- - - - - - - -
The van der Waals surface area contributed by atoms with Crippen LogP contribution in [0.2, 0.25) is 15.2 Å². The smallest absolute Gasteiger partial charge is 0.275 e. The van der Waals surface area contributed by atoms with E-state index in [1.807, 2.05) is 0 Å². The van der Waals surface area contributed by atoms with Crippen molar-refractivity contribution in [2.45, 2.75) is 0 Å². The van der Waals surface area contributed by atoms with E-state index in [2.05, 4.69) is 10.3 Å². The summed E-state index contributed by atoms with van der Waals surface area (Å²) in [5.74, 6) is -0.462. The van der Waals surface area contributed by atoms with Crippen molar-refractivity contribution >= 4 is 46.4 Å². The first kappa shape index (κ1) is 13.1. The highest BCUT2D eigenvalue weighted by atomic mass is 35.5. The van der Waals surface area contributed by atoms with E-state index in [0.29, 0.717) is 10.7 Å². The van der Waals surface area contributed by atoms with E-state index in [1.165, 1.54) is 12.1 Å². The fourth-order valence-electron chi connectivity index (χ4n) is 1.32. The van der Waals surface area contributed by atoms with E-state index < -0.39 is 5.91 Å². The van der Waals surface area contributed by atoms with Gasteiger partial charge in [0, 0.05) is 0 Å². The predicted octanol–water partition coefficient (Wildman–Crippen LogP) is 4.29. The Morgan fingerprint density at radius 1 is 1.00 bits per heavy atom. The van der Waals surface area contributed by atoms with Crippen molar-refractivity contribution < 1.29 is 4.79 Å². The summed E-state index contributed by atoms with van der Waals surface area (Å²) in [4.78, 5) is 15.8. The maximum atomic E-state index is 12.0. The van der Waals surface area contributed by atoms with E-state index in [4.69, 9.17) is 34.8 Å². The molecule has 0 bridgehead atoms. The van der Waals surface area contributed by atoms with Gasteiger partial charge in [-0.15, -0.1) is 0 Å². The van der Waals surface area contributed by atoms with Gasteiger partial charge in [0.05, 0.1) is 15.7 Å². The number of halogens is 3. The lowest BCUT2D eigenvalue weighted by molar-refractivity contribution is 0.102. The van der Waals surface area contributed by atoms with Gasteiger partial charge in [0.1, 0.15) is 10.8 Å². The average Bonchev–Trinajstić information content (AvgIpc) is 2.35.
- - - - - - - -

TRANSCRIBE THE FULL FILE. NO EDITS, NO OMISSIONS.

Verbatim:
The van der Waals surface area contributed by atoms with Crippen LogP contribution in [0.2, 0.25) is 15.2 Å². The smallest absolute Gasteiger partial charge is 0.275 e. The van der Waals surface area contributed by atoms with E-state index in [1.807, 2.05) is 0 Å². The van der Waals surface area contributed by atoms with Crippen molar-refractivity contribution in [2.45, 2.75) is 0 Å². The van der Waals surface area contributed by atoms with E-state index in [2.05, 4.69) is 10.3 Å². The summed E-state index contributed by atoms with van der Waals surface area (Å²) in [5.74, 6) is -0.462. The van der Waals surface area contributed by atoms with Crippen molar-refractivity contribution >= 4 is 46.4 Å². The first kappa shape index (κ1) is 13.1. The highest BCUT2D eigenvalue weighted by atomic mass is 35.5. The van der Waals surface area contributed by atoms with E-state index in [0.29, 0.717) is 10.7 Å². The van der Waals surface area contributed by atoms with E-state index in [1.165, 1.54) is 12.1 Å². The fourth-order valence-electron chi connectivity index (χ4n) is 1.32. The van der Waals surface area contributed by atoms with E-state index < -0.39 is 5.91 Å². The van der Waals surface area contributed by atoms with Gasteiger partial charge in [0, 0.05) is 0 Å². The predicted octanol–water partition coefficient (Wildman–Crippen LogP) is 4.29. The Morgan fingerprint density at radius 1 is 1.00 bits per heavy atom. The van der Waals surface area contributed by atoms with Crippen molar-refractivity contribution < 1.29 is 4.79 Å². The summed E-state index contributed by atoms with van der Waals surface area (Å²) in [4.78, 5) is 15.8. The maximum atomic E-state index is 12.0. The van der Waals surface area contributed by atoms with E-state index in [4.69, 9.17) is 34.8 Å². The molecule has 0 bridgehead atoms. The van der Waals surface area contributed by atoms with Gasteiger partial charge in [-0.15, -0.1) is 0 Å². The van der Waals surface area contributed by atoms with Gasteiger partial charge in [0.05, 0.1) is 15.7 Å². The number of halogens is 3. The lowest BCUT2D eigenvalue weighted by molar-refractivity contribution is 0.102. The van der Waals surface area contributed by atoms with Gasteiger partial charge in [0.1, 0.15) is 10.8 Å². The average Bonchev–Trinajstić information content (AvgIpc) is 2.35.